But there is no shortage of great drinking spots in Glasgow! In the West End, there’s Òran Mór, which is a bar in a converted church. The Old Hairdresser’s and Stereo are two very cool live music bars right next to each other on hidden-away Renfield Lane. And of course there are plenty of traditional pubs ― The Scotia might seem touristy but I really liked it. The Pot Still claims it has over 800 whiskies; it does get crowded on weekends.
If you’re a fan of live music or theater, you really can’t go wrong in Glasgow ― it’s an embarrassment of cultural riches.
One totally unique experience is Sharmanka Kinetic Theatre. These oddly beautiful sculptures move along with the music. It’s spooky and moving.
And should you want to enjoy yourself late into the night, you might find yourself on Sauchiehall Street, which is a raucous party street full of places with drink specials for students and the like. Make sure to get yourself one of the local specialities on your way home ― Chips and Cheese (note how the cheese gets equal billing) or a munchie box, which is an unholy combination of drunk food assembled for you in a pizza box.
What are your favorite shops and what do you look for when you’re there?
I have to admit, I don’t really do much shopping there. But I always pick up some tattie scones (potato scones) to bring back to London with me. You can freeze them or even just pop them in the toaster. What an excellent breakfast or brunch item.
What’s your single favorite spot to go for photos and why?
The Glasgow Necropolis is a rad Victorian cemetery that’s a lovely walk on a sunny day or super spooky at night. You also get a lovely view of the city. There are two ancient buildings nearby, the Glasgow Cathedral and Provand’s Lordship, which hails from medieval times.
What tourist attraction should people skip and what should they do instead?
For me, the shopping areas around Buchanan Street are mostly the same high street shops you can find elsewhere in the U.K. (But if mall-style shopping is your thing, go for it!) But! The Gallery of Modern Art (GoMA, of course) is nearby and well worth a visit ― the staff are lovely and the exhibitions are top-notch. I saw an exhibition of teen artists who created works describing their experiences in lockdown and it moved me to tears.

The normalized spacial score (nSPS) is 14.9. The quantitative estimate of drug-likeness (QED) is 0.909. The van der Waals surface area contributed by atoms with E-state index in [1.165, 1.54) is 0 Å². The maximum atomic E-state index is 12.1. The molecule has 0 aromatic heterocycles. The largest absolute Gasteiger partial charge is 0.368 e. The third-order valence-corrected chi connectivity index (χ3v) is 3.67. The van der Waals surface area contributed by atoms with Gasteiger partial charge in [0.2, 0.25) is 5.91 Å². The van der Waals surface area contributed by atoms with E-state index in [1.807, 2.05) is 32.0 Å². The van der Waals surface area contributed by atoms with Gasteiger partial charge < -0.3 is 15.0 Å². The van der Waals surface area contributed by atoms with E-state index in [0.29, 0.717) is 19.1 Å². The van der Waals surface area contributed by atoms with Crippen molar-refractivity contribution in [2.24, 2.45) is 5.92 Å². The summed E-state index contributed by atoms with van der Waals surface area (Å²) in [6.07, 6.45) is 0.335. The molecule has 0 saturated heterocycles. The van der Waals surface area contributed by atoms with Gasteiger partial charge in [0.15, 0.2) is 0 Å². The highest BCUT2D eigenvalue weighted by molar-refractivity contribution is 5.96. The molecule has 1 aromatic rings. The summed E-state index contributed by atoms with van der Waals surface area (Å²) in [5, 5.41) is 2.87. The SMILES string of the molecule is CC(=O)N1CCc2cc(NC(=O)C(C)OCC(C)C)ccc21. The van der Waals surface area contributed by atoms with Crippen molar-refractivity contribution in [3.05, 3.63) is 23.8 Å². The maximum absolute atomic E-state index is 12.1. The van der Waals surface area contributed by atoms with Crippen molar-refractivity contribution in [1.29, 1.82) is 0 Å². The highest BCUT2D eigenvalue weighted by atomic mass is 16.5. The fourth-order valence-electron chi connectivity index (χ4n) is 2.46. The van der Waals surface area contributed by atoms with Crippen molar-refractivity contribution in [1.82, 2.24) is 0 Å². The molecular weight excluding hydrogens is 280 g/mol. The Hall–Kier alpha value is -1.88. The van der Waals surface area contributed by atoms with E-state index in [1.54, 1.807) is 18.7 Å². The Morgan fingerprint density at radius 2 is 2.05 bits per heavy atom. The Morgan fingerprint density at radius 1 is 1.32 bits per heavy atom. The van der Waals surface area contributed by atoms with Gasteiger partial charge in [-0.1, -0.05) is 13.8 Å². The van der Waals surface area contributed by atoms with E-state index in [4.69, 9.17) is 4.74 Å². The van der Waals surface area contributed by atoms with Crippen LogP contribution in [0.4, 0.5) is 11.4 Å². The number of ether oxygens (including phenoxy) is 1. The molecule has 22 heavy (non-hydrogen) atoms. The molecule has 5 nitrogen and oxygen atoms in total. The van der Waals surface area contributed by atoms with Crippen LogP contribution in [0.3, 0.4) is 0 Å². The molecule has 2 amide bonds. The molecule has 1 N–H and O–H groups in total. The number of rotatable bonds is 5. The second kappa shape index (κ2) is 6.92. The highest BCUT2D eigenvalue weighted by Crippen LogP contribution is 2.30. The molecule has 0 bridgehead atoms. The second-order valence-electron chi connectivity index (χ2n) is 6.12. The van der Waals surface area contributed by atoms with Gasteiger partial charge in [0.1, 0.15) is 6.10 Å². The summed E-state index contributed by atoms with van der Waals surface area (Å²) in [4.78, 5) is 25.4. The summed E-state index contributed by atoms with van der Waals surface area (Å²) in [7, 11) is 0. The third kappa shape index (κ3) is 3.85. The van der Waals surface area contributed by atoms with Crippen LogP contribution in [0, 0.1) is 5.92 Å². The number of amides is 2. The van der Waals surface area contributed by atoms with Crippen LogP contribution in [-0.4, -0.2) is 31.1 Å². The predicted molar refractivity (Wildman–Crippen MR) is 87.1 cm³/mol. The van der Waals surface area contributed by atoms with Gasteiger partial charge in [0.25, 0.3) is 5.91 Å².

There’s also the iconic image of the city right in front: the Duke of Wellington with a traffic cone on his head.
Where do you feel the most relaxed, calm or happy?
The Glasgow Botanic Gardens are lovely! And there’s a greenhouse that’s nice and hot for the tropical plants, and for people from hotter climes who need to warm up!
What scenic spots do you recommend checking out?
Kelvingrove Park is a lovely park for a stroll and also contains the excellent Kelvingrove Art Gallery and Museum. The University of Glasgow campus is nearby and if you’re into architecture (or Harry Potter), you’ll love seeing the Gothic Revival buildings.
What’s one thing you make sure to pack if you’re going and why?
Your sense of humor! Glaswegians are very funny and welcoming people. For tangible items ― you’ll need layers, as the weather is so changeable, you could be cold, damp and then hot inside a bar or restaurant all on the same day.
What are some specific planning tips to know before you go so you’re not stressed?
I’ve traveled to Glasgow at different times of the year and there’s honestly always something to do. One trick is if you’re traveling in August, you could stay in Glasgow and day-trip to Edinburgh to catch Fringe shows ― the accommodations in Edinburgh in August get booked super early and the prices are wild.
What surprised you about Glasgow when you went the first time?
How international and welcoming the city is ― it’s unusual for a big city, I think. For example, in May 2021, hundreds of people turned up to surround an immigration van and prevent the deportation of their friends and neighbors on Eid al-Fitr. There’s a real sense of community spirit.
Anything else visitors should know?
Try taking the subway to get around — I know this is so patronizing, but it’s adorable and wee and it goes in a circle. (Unfortunately, only two stations have step-free access; hopefully this will be improved.)
And if you want to check out Glasgow without leaving your sofa, the very funny comedy “Lovesick” is set there.